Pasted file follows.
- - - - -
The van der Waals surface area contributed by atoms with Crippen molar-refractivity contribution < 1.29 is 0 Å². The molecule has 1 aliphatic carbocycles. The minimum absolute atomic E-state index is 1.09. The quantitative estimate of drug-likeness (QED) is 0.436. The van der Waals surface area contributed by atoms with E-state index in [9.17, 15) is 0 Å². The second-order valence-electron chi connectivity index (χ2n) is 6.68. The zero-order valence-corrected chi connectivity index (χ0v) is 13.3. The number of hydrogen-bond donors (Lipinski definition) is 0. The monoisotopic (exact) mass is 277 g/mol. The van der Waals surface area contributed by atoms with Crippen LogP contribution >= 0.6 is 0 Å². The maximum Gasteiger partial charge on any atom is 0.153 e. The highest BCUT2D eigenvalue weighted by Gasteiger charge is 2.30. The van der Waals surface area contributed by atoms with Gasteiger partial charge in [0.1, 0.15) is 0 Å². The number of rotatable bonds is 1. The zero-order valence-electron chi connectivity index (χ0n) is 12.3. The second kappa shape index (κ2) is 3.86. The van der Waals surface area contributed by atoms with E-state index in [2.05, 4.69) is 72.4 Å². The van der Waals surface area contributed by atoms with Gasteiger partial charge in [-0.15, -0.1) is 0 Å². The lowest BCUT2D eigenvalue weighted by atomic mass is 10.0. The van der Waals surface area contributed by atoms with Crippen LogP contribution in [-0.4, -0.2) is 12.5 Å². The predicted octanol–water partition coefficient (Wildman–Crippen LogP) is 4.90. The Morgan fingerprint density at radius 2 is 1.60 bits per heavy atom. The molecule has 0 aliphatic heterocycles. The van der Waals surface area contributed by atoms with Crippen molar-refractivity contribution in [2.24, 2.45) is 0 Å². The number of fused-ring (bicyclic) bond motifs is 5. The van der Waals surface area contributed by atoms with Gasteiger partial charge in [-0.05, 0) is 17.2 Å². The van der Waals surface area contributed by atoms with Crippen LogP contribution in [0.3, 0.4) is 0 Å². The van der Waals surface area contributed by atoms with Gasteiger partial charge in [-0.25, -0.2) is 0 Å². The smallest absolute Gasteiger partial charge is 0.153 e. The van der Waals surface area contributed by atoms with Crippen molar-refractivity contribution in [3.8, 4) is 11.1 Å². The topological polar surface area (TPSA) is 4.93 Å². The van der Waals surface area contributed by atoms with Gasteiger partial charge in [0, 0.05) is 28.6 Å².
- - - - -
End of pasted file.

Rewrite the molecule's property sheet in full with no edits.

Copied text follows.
The van der Waals surface area contributed by atoms with Crippen molar-refractivity contribution < 1.29 is 0 Å². The molecule has 1 aliphatic carbocycles. The minimum absolute atomic E-state index is 1.09. The quantitative estimate of drug-likeness (QED) is 0.436. The van der Waals surface area contributed by atoms with E-state index in [9.17, 15) is 0 Å². The second-order valence-electron chi connectivity index (χ2n) is 6.68. The zero-order valence-corrected chi connectivity index (χ0v) is 13.3. The number of hydrogen-bond donors (Lipinski definition) is 0. The monoisotopic (exact) mass is 277 g/mol. The van der Waals surface area contributed by atoms with Crippen LogP contribution >= 0.6 is 0 Å². The maximum Gasteiger partial charge on any atom is 0.153 e. The highest BCUT2D eigenvalue weighted by Gasteiger charge is 2.30. The van der Waals surface area contributed by atoms with Gasteiger partial charge in [0.1, 0.15) is 0 Å². The number of rotatable bonds is 1. The zero-order valence-electron chi connectivity index (χ0n) is 12.3. The second kappa shape index (κ2) is 3.86. The van der Waals surface area contributed by atoms with E-state index in [2.05, 4.69) is 72.4 Å². The van der Waals surface area contributed by atoms with Gasteiger partial charge in [-0.15, -0.1) is 0 Å². The lowest BCUT2D eigenvalue weighted by atomic mass is 10.0. The van der Waals surface area contributed by atoms with Crippen LogP contribution in [-0.4, -0.2) is 12.5 Å². The predicted octanol–water partition coefficient (Wildman–Crippen LogP) is 4.90. The Morgan fingerprint density at radius 2 is 1.60 bits per heavy atom. The molecule has 0 aliphatic heterocycles. The van der Waals surface area contributed by atoms with Crippen molar-refractivity contribution in [2.24, 2.45) is 0 Å². The number of fused-ring (bicyclic) bond motifs is 5. The van der Waals surface area contributed by atoms with Gasteiger partial charge in [-0.05, 0) is 17.2 Å². The van der Waals surface area contributed by atoms with Crippen LogP contribution in [0.3, 0.4) is 0 Å². The van der Waals surface area contributed by atoms with Gasteiger partial charge in [-0.25, -0.2) is 0 Å². The smallest absolute Gasteiger partial charge is 0.153 e. The van der Waals surface area contributed by atoms with Crippen molar-refractivity contribution in [3.8, 4) is 11.1 Å². The topological polar surface area (TPSA) is 4.93 Å². The van der Waals surface area contributed by atoms with Gasteiger partial charge in [0, 0.05) is 28.6 Å².